Major Acland’s Wounds Serious
Crawled Back to Canadian Lines After Trying Experiences in Shell Crater
From: The Toronto Globe, Friday December 15th, 1916, page 5.
Private advices indicate that Major Peregrine Acland, son of Mr. F.A. Acland, Deputy Minister of Labor, was more severely wounded than was at first thought, and the hospital surgeons do not expect him to be fully recovered for perhaps a year from the present time. Major Acland was removed Rouen to London about November 28, and was placed in Mrs. Arnold’s hospital in South Kensington. The medical reports are said to be on the whole encouraging, but there have been many flucuations, and the young officer has been at times in a critical condition. It will be many months beofre he will be in condition to cross the Atlantic, and Mr. and Mrs. Acland have gone to England on a brief visit.
Major Acland’s wounds are in the head and chest, but it is understood to be the chest wound which throughout have been most dangerous. The officer was wounded at the battle of Thiepval, or Courcelette, about 1:30p.m. He dropped immediately into a shell hole, where the stretcher-bearers applied temporary dressings, and, leaving a water bottle at hand, were compelled to have him, the wounded man being apparently in a dying condition. The officer was asked for messages to friends, but remarked that he had written his friends fully the day before, knowing this battle was impending. For the first hour or so Major Acland also thought the end had come. Then, however, his strength began to revive somewhat and he looked for an opportunity of returning to the British front. His would was bleeding profusely, and he feared death from exhaustion. The barrage also changed –German or British is uncertain –and shrapnel began to fall around, and actually in the shell hole. Stretcher-bearers were sent out for him, but failed to find him.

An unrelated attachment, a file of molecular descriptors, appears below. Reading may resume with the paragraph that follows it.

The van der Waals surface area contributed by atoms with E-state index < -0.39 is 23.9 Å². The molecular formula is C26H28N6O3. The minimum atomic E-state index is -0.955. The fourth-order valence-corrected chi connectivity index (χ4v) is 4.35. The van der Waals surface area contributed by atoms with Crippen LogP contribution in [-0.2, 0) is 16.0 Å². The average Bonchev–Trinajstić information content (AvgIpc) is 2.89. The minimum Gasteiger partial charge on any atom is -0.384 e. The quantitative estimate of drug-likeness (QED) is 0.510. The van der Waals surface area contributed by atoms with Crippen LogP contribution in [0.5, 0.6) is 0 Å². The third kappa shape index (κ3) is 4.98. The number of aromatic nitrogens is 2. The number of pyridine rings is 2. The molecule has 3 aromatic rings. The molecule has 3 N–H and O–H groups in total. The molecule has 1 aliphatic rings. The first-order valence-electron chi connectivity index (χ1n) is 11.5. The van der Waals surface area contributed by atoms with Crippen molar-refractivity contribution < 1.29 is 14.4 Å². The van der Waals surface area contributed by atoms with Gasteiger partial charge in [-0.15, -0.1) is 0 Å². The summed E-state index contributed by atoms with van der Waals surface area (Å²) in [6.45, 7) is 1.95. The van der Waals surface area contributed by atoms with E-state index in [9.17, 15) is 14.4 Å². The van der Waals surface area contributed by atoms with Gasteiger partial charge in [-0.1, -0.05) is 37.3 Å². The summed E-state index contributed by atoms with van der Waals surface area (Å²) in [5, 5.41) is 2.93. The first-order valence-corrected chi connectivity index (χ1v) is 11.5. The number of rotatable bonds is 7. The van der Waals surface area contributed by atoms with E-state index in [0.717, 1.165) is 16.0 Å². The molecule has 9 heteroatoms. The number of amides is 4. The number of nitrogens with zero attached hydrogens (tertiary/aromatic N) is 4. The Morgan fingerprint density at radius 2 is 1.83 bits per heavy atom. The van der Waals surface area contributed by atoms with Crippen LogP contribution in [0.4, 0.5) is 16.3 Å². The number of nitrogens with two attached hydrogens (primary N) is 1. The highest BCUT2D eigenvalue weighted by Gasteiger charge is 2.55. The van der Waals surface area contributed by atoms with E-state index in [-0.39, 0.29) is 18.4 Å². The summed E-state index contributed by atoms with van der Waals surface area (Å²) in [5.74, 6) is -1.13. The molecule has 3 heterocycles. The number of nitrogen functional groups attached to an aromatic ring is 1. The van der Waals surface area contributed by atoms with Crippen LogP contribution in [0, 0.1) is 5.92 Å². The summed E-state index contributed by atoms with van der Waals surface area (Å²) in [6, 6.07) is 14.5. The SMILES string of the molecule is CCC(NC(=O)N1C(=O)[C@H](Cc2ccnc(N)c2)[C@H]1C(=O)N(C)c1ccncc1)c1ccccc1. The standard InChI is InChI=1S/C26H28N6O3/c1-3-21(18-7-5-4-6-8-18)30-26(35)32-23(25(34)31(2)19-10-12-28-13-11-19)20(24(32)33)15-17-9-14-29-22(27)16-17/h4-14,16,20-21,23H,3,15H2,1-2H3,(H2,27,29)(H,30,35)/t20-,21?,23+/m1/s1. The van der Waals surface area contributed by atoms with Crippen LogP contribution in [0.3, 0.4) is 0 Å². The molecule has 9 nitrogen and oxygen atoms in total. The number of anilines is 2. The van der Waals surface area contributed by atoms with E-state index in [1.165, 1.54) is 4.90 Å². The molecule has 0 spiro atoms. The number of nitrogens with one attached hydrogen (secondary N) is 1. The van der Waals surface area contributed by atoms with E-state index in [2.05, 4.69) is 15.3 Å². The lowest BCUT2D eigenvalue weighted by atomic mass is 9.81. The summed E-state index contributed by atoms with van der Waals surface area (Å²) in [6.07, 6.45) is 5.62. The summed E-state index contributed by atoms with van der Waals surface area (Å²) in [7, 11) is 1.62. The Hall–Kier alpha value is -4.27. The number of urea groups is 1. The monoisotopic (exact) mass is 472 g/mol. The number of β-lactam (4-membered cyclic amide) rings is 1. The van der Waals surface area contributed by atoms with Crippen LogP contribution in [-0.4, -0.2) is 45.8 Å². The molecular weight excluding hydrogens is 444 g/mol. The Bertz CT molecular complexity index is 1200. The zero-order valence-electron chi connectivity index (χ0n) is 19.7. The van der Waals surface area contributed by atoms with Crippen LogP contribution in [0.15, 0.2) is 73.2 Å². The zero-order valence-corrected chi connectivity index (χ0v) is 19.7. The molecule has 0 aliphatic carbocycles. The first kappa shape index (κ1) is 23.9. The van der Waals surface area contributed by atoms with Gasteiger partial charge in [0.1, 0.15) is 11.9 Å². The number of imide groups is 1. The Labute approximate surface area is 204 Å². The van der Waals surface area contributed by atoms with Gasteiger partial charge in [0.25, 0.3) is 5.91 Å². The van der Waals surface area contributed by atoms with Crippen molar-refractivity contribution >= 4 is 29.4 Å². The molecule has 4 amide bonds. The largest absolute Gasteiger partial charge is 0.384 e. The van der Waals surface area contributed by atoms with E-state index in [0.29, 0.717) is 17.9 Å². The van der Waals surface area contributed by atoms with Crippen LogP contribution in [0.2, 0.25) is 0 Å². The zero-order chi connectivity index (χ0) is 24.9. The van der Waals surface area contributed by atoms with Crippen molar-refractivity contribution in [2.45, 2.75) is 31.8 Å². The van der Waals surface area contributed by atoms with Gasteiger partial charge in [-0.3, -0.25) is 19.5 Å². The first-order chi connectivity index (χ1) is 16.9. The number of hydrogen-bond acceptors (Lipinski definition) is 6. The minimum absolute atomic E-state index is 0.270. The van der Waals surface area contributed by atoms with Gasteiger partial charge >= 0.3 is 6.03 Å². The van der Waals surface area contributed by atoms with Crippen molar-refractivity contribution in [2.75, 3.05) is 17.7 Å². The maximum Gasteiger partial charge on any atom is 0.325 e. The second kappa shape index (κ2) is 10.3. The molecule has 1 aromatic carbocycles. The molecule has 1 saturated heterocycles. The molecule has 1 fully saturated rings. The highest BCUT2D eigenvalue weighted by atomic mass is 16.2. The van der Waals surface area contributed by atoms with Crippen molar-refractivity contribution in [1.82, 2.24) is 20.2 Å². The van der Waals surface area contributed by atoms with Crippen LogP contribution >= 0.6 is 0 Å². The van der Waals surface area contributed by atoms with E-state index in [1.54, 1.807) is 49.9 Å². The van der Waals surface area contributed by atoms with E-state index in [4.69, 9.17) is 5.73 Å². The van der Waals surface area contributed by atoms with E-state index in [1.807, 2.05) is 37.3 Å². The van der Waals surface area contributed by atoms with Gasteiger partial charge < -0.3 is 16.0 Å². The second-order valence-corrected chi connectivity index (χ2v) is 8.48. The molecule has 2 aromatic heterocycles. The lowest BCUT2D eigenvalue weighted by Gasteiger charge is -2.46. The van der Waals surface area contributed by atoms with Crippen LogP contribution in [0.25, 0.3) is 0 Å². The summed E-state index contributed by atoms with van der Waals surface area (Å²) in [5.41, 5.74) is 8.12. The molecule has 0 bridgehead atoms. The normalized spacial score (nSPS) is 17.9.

Shrapnel at last inflicted a severe head wound, and Major Acland, who seems not to have lost consciousness at any time, determined to use his remaining strength in trying to reach his comrades. The shrapnel had temporarily almost blinded him, but he was guided to the Canadian front by the flashes of the guns, and staggered in at 3:30 in the morning, fourteen hours after receiving the first wound. Though both wounds were severe, vital parts had by a miracle escaped, and after the first few days the surgeons reported that with reasonable good fortune he would recover. His progress has been fair, and, as stated, in spite of fluctuations, the last reports are not discouraging.
Major Acland enlisted in August, 1914, as a private, but sailed with the first contingent as a Lieutenant in the 48th Highlanders. He gained a Captaincy by October, 1915, and the Military Cross and promotion to Major in July, 1916.
Read the article in its original context here: The Globe 1916 – 12 December 15th – Friday p.05
The same article was reprinted in the Prince Rupert Daily News on Saturday, December 30th, 1916, Vol VII, No. 305, page 3. The only difference was an introductory line about his time at the Daily News, while the title used his Christian name as opposed to his rank.